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Roads are not racetracks, police warn after planned ‘car cruises’

Picture: ARCHANT

Picture: ARCHANT

Drivers taking part in so-called “car cruises” have been warned their vehicles will be seized if they use public roads as racetracks.

Essex Police put a dispersal order in place in areas of Chelmsford from Friday, November 2 at 6pm to Sunday, November 4 at 6am following concerns there would be anti-social behaviour, including loud music and dangerous and erratic driving.

Ahead of more expected events in the county this week, officers from Essex Police’s Southern Roads Unit Tweeted to say it had “experienced road policing officers ready to deal with anyone crossing the line”.

They also shared posters with a list of dos and don’ts for those taking part in any events, which asks drivers not to rev their engines, play loud music, shout and use bad language.

It also asks people to turn engines and headlights off when they park up and “show consideration to residents by keeping the volume and bass on your audio equipment down to a reasonable level, particularly after 10.30pm”.

The Tweet added: “Let me be clear, we are not anti-car enthusiasts.

“We are anti-reckless/selfish drivers.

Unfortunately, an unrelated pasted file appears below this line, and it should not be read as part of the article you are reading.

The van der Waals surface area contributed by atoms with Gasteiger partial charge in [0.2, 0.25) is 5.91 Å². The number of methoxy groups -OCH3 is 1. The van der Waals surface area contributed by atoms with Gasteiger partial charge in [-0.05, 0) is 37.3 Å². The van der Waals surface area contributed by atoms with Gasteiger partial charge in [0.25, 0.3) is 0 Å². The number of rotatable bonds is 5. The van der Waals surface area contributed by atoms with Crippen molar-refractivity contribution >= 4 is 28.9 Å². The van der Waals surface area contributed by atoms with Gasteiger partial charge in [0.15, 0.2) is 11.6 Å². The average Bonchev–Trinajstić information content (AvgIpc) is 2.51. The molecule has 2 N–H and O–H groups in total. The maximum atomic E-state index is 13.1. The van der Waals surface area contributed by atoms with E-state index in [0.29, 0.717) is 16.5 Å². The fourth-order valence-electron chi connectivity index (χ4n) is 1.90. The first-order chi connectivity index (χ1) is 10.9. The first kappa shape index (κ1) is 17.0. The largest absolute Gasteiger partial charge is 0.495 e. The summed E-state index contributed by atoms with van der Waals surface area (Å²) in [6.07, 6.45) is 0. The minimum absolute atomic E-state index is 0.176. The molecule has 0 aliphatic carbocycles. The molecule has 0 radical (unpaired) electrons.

“If you park in an sensible place in legal cars with landowners’ consent where appropriate and show respect to the local community then we WILL leave you be (or perhaps come and admire your cars).

“However if you think you can use public roads as racetracks, act in an anti-social manner disturbing residents or commit offences which risk other road users then we WILL deal with you robustly, we WILL contact insurance companies and we WILL issue sec 59 warnings and seize cars.”

Under Section 59 of the Police Reform Act 2002, police have the power - without giving any warning - to seize a vehicle that is being driven carelessly or in an anti-social manner.

Officers can also serve noise abatement notices which can result in a fine of up to £5,000 if the person does not comply.

Essex Police has said it is “cracking down on illegal loud exhausts” in response to neighbourhood concerns, saying they “often disturb the sleep of local residents”.

Its dos and don’ts poster on Twitter adds: “We recognise and support your legal right to assemble in public areas and socialise with friends.

“However this must be balanced with not placing other road users in danger and the right local residents have to enjoy some peace and quiet in their towns.

“If you act and drive in a reasonable manner, in a safe legal car, showing respect to the local community, then you will not be stopped any more than other drivers.”

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